Many of our most highly esteemed scientists, inventors, etc, were late bloomers. Edison wasn't even allowed to continue at his school; he was so slow, he held the others back!

Let's give our little boys a break, what say, people?

And by the way, taking away a child's recess because he couldn't finish his vocabulary words quickly is cruel and unusual punishment. I suppose the boy would then be punished because he was extra wiggly since his 'outlet' was taken from him? Energetic little children NEED to be let loose on the playground several times a day!!! Taking away recesses for punishment or to make more room for standardized test review is the action of a halfwit who knows nothing about either education OR children and probably hasn't been in a classroom since 1972 politician, superintendent, or some other administrator who falls into the 'nimrod' category of typical la la land unawareness of real people and how we live. Probably people who do that don't know how to access their email, either, or use a computer. But then, that's what secretaries are for.

I put up with this for 26 years. No wonder I had a potty mouth.

Back in the olden days, there were plenty of outlets for restless boys to work off their excess energy. We sent our boys out to chop wood, plow, herd cows, walk miles to a neighbor or a store, etc. Our boys fell into bed exhausted from genuine labor every night. Now, few boys have any safe or easily obtainable or legitimate outlets, other than sports, for their physical energy and it gets kind of balled up (sorry) in them and then they explode, sometimes for no conceivable reason other than that the kid simply needs an outlet. I'm a huge proponent of self control, but self control can only do so much. Any teacher can tell you that a middle-of-the-day segment devoted to intense physical activity is of vital importance for our students. Girls need it, too, but I'm focusing on the boys in this post. Afternoon classes full of boys who have had absolutely no physical outlet are a nightmare.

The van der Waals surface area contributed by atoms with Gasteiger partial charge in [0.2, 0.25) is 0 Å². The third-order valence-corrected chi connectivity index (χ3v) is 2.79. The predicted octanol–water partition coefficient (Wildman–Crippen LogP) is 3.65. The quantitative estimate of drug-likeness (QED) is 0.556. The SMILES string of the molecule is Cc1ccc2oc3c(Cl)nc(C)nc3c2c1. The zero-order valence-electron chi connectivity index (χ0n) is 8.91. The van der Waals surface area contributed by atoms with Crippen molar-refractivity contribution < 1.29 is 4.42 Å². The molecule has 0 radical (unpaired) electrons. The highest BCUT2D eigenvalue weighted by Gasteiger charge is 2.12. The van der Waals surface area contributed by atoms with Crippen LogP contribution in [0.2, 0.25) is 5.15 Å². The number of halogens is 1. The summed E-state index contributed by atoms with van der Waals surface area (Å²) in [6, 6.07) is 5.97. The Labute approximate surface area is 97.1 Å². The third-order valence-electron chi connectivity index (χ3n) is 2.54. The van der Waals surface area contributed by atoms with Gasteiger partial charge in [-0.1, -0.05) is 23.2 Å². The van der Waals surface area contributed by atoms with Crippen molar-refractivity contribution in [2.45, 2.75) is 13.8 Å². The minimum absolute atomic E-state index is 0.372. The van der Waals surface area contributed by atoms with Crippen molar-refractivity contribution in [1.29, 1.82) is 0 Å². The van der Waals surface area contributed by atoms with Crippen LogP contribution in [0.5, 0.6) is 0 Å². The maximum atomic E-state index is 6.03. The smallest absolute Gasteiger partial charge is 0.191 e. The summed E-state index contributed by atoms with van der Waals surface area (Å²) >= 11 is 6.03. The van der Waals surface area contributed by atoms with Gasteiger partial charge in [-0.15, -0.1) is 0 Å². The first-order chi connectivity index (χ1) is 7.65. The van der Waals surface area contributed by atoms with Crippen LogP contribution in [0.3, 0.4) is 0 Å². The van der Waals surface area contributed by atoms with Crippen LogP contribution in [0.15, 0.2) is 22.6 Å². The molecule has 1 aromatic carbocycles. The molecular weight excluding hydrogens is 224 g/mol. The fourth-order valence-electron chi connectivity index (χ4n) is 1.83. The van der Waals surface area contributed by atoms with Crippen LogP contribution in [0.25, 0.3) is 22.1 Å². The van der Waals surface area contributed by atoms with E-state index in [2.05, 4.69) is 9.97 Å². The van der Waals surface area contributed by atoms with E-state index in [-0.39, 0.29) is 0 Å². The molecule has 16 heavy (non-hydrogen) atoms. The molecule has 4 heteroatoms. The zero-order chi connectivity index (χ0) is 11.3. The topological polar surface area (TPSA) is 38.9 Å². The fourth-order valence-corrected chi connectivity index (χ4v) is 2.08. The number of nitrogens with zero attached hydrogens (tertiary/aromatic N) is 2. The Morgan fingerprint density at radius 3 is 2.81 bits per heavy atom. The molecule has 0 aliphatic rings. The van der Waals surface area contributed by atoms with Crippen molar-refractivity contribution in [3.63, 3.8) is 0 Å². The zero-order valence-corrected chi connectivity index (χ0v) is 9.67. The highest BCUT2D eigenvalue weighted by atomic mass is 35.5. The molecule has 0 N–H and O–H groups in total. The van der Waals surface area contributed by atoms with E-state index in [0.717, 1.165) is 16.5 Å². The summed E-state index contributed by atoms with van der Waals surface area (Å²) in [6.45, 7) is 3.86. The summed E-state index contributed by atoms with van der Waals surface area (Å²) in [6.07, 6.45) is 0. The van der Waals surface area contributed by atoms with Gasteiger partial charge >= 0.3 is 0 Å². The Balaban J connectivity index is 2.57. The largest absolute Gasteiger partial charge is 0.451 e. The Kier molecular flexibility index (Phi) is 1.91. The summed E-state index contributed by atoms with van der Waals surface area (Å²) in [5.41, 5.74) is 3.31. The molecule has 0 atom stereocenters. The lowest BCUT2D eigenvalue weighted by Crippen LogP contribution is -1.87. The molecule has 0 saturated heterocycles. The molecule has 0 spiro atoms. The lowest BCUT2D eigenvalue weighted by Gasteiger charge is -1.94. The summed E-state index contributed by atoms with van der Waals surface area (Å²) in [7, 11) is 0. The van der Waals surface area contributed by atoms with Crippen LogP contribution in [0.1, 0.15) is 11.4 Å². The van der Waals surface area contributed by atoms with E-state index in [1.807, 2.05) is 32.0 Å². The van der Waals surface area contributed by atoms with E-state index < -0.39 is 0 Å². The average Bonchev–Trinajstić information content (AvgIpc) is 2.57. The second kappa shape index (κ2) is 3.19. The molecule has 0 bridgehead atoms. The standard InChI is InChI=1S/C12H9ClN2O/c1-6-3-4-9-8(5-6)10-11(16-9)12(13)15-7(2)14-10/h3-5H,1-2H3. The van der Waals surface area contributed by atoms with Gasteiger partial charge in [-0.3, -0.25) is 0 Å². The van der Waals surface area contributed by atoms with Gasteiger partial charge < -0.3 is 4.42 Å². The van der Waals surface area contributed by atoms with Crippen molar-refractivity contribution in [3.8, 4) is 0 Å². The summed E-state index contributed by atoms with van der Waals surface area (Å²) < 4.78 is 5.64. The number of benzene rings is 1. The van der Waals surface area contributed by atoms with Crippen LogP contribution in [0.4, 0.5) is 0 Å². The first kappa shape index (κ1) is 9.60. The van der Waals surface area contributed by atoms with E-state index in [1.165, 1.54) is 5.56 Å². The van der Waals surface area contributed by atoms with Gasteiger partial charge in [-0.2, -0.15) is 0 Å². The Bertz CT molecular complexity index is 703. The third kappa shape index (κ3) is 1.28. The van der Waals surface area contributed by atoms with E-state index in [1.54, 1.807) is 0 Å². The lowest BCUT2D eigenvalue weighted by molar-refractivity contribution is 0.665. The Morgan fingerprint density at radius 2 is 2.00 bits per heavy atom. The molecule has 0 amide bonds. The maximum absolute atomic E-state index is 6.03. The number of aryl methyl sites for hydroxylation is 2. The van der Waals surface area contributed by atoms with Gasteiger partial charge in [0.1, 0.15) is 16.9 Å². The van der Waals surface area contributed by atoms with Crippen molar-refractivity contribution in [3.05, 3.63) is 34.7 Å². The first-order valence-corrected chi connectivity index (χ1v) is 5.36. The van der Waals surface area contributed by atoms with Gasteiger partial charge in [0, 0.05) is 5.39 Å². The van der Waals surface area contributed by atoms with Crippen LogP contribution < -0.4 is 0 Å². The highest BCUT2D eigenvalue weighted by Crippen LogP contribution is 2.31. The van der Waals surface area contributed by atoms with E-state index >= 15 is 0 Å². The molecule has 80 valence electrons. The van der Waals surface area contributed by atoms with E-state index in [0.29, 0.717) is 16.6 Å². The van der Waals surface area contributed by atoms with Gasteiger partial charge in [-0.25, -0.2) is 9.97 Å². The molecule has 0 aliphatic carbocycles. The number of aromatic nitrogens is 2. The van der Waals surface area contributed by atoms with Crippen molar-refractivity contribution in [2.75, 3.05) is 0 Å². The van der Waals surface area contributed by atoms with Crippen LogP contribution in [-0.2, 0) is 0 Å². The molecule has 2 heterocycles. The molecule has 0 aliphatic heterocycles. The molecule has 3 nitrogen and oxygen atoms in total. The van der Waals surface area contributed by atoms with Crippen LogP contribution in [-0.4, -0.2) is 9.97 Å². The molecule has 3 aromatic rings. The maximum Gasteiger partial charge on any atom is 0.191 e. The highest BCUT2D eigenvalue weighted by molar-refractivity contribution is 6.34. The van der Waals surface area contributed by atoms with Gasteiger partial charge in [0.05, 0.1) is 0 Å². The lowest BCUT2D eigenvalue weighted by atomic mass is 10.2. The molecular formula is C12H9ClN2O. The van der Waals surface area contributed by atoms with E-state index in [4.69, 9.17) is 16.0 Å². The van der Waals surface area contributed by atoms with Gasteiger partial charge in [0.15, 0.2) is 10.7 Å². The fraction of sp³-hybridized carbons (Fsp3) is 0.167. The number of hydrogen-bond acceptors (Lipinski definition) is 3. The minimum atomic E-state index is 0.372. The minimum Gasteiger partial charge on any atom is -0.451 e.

Organized games are not enough. Not every kid will get to play. Let the kids run wild for a half hour or so and let the teachers stand there and try to keep them from getting hurt. Hub's elementary school had a hill to slide down and a piney grove to play in. I taught in that same school for years and by then, the piney grove, the hill, and most of the coolest playground equipment had been removed because a kid fell down. Go figure. Our kids don't even know HOW to fall down these days. When they are on ice or trip and really DO fall down, they get hurt because they've had no falling-down experience. Kids fall down. Live with it. Sheesh.

And by the way, this guv'ment standard of requiring our tiny first and second graders to sit still for NINETY MINUTES and read without interruption is ignorance in action on the part of whoever thought that one up. Tell me, Mr. Standards: Can YOU sit absolutely still for ninety minutes and read without interruption? I thought not.

*Dammit **, there I go again.

** Crap.

Posted by Mamacita (The REAL one) @ 3:38 PM | |


I am Mamacita. Accept no substitutes! Hitting the fan like no one else can. . .
I'm Speaking at BlogHer 08 Archives Links

My Classical Blogroll

This is a Flickr badge showing public photos from Mamacita3855. Make your own badge here.

Credits Powered by Blogger

Designed by Swank Web Style
< <


Honors Blogrolling.com Hot 500


Lijit Search/a> < BlogHer.org Logo


Listed Subscribe with Bloglines

View My Public Stats on MyBlogLog.com

Personal Blogs - Blog Catalog Blog Directory

Listed on BlogShares


DIARIST.NET Registered!

Technorati Tags:

Technorati search

Free Hit Counter